The nation’s largest airlines posted an on-time arrival mark in May that was an improvement from April’s showing but down from the performance recorded in May 2010, according to the Air Travel Consumer Report released by the U.S. Department of Transportation (DOT).
The 16 carriers reporting on-time performance recorded an overall on-time arrival rate of 77.1 percent in May, down from the 79.9 percent on-time rate of May 2010 but up from April 2011’s 75.5 percent rate.
The carriers filing on-time performance with the Department reported 16 total tarmac delays of more than three hours reported in May by the airlines that file on-time performance data with DOT, compared to one in May 2010 and four in April 2011.
Fourteen of the delays involved American Eagle Airlines flights arriving at Chicago’s O’Hare airport on May 29, a day in which the Chicago area experienced weather issues. The other two long tarmac delays involved an American Eagle flight from New York JFK to Indianapolis on May 26, and a May 11 Southwest Airlines flight from Denver to Seattle. All of the reported tarmac delays are under investigation by the Department.
During May, the carriers canceled 2.1 percent of their scheduled domestic flights, compared to 1.2 percent in May 2010 and 2.0 percent in April 2011.
At the end of May, there was only one flight that was chronically delayed – more than 30 minutes late more than 50 percent of the time – for three consecutive months. There were an additional 46 flights that were chronically delayed for two consecutive months. There were no chronically delayed flights for four consecutive months or more. A list of flights that were chronically delayed for a single month is available from BTS.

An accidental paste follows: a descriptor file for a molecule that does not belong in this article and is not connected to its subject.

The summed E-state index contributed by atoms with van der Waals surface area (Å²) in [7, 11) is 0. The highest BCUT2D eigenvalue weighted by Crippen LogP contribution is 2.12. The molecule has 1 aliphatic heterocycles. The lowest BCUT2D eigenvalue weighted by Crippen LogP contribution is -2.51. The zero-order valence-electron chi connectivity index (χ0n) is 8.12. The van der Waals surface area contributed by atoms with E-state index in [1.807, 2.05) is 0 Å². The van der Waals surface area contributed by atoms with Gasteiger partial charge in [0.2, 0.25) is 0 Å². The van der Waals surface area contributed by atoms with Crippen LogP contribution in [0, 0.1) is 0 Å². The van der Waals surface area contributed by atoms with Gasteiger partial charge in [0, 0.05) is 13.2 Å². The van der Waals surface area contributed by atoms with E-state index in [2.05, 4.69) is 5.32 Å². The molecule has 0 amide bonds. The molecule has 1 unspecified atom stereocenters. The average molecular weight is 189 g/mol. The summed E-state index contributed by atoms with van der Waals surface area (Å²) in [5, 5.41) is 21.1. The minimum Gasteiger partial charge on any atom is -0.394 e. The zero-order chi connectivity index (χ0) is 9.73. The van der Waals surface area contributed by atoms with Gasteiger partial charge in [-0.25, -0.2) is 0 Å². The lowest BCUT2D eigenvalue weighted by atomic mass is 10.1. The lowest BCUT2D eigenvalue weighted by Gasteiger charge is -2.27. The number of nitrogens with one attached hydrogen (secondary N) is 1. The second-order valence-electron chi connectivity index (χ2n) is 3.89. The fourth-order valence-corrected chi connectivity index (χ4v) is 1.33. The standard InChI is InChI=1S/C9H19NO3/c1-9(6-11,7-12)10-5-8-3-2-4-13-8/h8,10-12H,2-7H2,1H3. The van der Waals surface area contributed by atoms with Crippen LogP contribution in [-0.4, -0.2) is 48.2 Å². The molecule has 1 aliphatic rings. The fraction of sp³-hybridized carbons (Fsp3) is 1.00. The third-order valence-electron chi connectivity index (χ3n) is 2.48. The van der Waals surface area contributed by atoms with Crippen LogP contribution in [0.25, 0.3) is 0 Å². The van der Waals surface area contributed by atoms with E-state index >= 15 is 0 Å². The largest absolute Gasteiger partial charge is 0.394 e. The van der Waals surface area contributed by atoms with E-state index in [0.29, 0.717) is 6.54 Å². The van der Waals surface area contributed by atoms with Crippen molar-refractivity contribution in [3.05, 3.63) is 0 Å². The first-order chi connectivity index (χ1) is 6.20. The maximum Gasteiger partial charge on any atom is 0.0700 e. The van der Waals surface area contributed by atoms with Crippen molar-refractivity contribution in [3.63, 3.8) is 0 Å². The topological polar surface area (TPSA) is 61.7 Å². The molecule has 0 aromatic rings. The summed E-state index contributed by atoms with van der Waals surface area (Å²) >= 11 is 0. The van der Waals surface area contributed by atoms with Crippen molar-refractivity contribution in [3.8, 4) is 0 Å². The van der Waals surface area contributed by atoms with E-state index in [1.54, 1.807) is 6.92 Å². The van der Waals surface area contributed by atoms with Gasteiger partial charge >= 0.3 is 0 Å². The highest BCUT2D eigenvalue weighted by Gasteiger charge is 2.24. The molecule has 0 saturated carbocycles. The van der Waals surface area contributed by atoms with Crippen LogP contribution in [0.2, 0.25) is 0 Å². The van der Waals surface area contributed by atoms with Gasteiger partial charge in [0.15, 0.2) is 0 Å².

In May, the carriers filing on-time performance data reported that 6.67 percent of their flights were delayed by aviation system delays, compared to 7.57 percent in April; 7.71 percent by late-arriving aircraft, compared to 8.35 percent in April; 5.47 percent by factors within the airline’s control, such as maintenance or crew problems, compared to 5.68 percent in April; 0.68 percent by extreme weather, compared to 0.55 percent in April; and 0.05 percent for security reasons, compared to 0.04 percent in April.
Weather is a factor in both the extreme-weather category and the aviation-system category. This includes delays due to the re-routing of flights by DOT’s Federal Aviation Administration in consultation with the carriers involved. Weather is also a factor in delays attributed to late-arriving aircraft, although airlines do not report specific causes in that category.
In May, 42.45 percent of late flights were delayed by weather, up 8.37 percent from May 2010, when 39.17 percent of late flights were delayed by weather, and up 6.47 percent from April when 39.87 percent of late flights were delayed by weather.